The mouse homolog of DYNLT1 (Dynlt1b; Accession No. CCDS49936.1) was amplified (342 bp) from mature mouse total testicular cDNA using gene specific forward (5′-ATGGAAGACTTCCAGGCCTCCGA) and reverse (5′-TGGATGGACAGTCCGAAGGTACTGAC) primers with HindIII and SalI restriction sites respectively. Both the Dynlt1 amplicon and the pEGFP-N1 vector were double digested with HindIII and SalI restriction enzymes and the products were ligated and transformed into competent E. coli (DH5α) cells. The transformants were screened by colony PCR using pEGFP-N1 vector specific forward (5′-CGCAAATGGGCGGTAGGCGTG and reverse (5′-CGTCGCCGTCCAGCTCGACAG) primers. The proper integration and orientation of the insert in the vector was confirmed by sequencing using vector specific primers. The recombinant plasmid from the positive transformants was isolated for transfection experiments.
The GC-1 spg (CRL: 2053) [ATCC, VA] mouse-derived spermatogonial cell line were maintained in Dulbecco's modified Eagles medium (DMEM) supplemented with 10% FBS and 1% antibiotics in a CO2 incubator at 37 °C and 5% CO2 (Thermo Scientific). The cells were trypsinized and resuspended in fresh DMEM medium and reseeded in 10 cm culture dishes containing DMEM supplemented with 10% FBS and 1% antibiotics and incubated at above mentioned conditions to reach 70–80% confluent growth. The DMEM medium was replaced with OptiMEM medium 1 h prior to transfection, and the transfection was carried out with 50 μg of expression construct (pEGFPN1-Dynlt1) per plate using lipofectamine 2000 reagent and incubated for 12 h. After 12 h incubation, the OptiMEM medium was replaced with DMEM containing 10% FBS and 1% antibiotics and incubated for 36 h at 37 °C in an atmosphere containing 5% CO2.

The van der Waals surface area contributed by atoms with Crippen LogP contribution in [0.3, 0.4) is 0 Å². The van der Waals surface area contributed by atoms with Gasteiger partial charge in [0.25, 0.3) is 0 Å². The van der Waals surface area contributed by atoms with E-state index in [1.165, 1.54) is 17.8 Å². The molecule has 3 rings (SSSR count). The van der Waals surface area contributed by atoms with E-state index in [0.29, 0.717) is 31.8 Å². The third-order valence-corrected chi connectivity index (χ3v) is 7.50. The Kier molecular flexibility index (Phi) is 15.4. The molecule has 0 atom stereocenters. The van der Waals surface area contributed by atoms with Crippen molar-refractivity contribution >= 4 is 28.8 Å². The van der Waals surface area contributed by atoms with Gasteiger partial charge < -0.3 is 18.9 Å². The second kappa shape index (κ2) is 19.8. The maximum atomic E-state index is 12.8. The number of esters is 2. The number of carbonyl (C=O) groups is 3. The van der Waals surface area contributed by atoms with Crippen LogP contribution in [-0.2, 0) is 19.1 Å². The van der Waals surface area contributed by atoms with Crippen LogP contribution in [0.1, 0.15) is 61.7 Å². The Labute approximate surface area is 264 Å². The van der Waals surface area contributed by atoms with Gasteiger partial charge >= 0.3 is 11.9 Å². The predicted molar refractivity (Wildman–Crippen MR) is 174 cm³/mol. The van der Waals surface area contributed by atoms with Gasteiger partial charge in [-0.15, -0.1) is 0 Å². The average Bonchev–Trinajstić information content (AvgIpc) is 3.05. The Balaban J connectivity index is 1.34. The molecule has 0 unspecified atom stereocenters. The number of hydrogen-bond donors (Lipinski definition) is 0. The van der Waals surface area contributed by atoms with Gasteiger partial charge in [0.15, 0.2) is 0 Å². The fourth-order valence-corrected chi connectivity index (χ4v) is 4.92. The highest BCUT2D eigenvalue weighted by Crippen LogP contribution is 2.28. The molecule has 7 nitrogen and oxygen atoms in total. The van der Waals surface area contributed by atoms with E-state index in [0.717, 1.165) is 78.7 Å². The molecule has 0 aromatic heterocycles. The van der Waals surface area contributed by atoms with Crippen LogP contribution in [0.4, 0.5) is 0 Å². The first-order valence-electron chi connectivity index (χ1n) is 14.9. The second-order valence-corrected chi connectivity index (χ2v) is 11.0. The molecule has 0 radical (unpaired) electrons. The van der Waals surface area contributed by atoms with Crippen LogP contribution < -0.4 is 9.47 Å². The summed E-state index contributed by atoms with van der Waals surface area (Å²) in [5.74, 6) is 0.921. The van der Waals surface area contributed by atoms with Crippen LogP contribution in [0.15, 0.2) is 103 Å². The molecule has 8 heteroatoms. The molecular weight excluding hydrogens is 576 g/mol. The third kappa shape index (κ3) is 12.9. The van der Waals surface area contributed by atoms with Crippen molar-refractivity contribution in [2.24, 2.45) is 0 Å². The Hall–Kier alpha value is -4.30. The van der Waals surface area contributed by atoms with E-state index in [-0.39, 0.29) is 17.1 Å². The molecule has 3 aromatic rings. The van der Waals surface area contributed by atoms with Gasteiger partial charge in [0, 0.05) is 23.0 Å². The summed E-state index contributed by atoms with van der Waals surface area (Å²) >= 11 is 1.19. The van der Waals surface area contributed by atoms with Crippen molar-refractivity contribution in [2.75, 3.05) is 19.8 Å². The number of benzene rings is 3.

The GC-1 spg cells transfected with pEGFPN1-Dynlt1 construct were harvested and lysed after 48 h post transfection and the total crude protein was extracted using detergent free lysis buffers. GC1-spg cells transfected with empty pEGFPN1 vector served as control. The detergent free hypotonic lysis buffer (10 mm HEPES-pH-7.9, 1.5 mm MgCl2, 10 mm KCl) and extraction buffer (20 mm HEPES, pH-7.9; 1.5 mm MgCl2; 0.42 m NaCl; 0.2 mm EDTA; 25% (V/V) Glycerol) yielded crude cytoplasmic and the nuclear fractions respectively and both these fractions were pooled together as crude protein sample. The concentration of the crude protein samples was measured by Bradford assay and the concentration of all the samples were normalized using 50 mm ammonium bicarbonate (ABC) buffer to yield a final concentration of 1 μg/μl.